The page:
José Antonio's speech at the foundational rally of the Spanish Falange held at the Teatro de la Comedia on October 29th 1933 is considered a cornerstone of Falangist ideology and one of his great speeches. José Antonio was the final speaker at the even and followed two other founding members of the party Alfonso García Valdecasas and Julio Ruiz de Alda.
As we have seen in the previous articles, José Antonio began to show his interest in fascism in early 1933 openly. Following the publication of Towards a new State in El Fascio, he set about forming a political party initially called the Movimiento Español Sindicalista (Spanish Syndicalist Movement), the precursor to Falange Española, together with Alfonso García Valdecasas, Julio Ruiz de Alda and others.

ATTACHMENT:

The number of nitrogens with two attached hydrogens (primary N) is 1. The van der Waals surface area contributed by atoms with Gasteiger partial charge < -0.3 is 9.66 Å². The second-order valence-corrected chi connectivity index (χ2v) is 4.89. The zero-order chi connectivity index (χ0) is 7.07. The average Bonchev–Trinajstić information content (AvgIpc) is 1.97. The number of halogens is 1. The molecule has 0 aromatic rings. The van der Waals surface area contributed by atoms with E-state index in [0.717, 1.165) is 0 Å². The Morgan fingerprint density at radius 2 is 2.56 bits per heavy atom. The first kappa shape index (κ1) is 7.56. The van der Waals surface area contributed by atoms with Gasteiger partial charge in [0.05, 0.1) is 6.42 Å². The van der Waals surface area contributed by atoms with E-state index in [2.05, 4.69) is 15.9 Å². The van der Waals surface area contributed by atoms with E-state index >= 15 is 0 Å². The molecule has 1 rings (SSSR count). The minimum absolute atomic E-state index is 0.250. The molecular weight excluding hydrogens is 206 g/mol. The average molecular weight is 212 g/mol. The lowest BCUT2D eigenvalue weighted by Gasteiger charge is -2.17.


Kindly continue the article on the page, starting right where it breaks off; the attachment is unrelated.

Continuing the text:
To oversimplify somewhat, the Spanish version of National Socialism was known as National Syndicalism. It was formulated by Ramiro Ledesma Ramos in a manifesto published in his periodical La Conquista del Estado on March 14th 1931. It was intended to win over the anarcho-syndicalist Confederación Nacional del Trabajo (CNT) to a corporatist nationalism, and Ledesma's manifesto was discussed in the CNT congress of 1931. However, the National Syndicalist movement effectively emerged as a separate political tendency.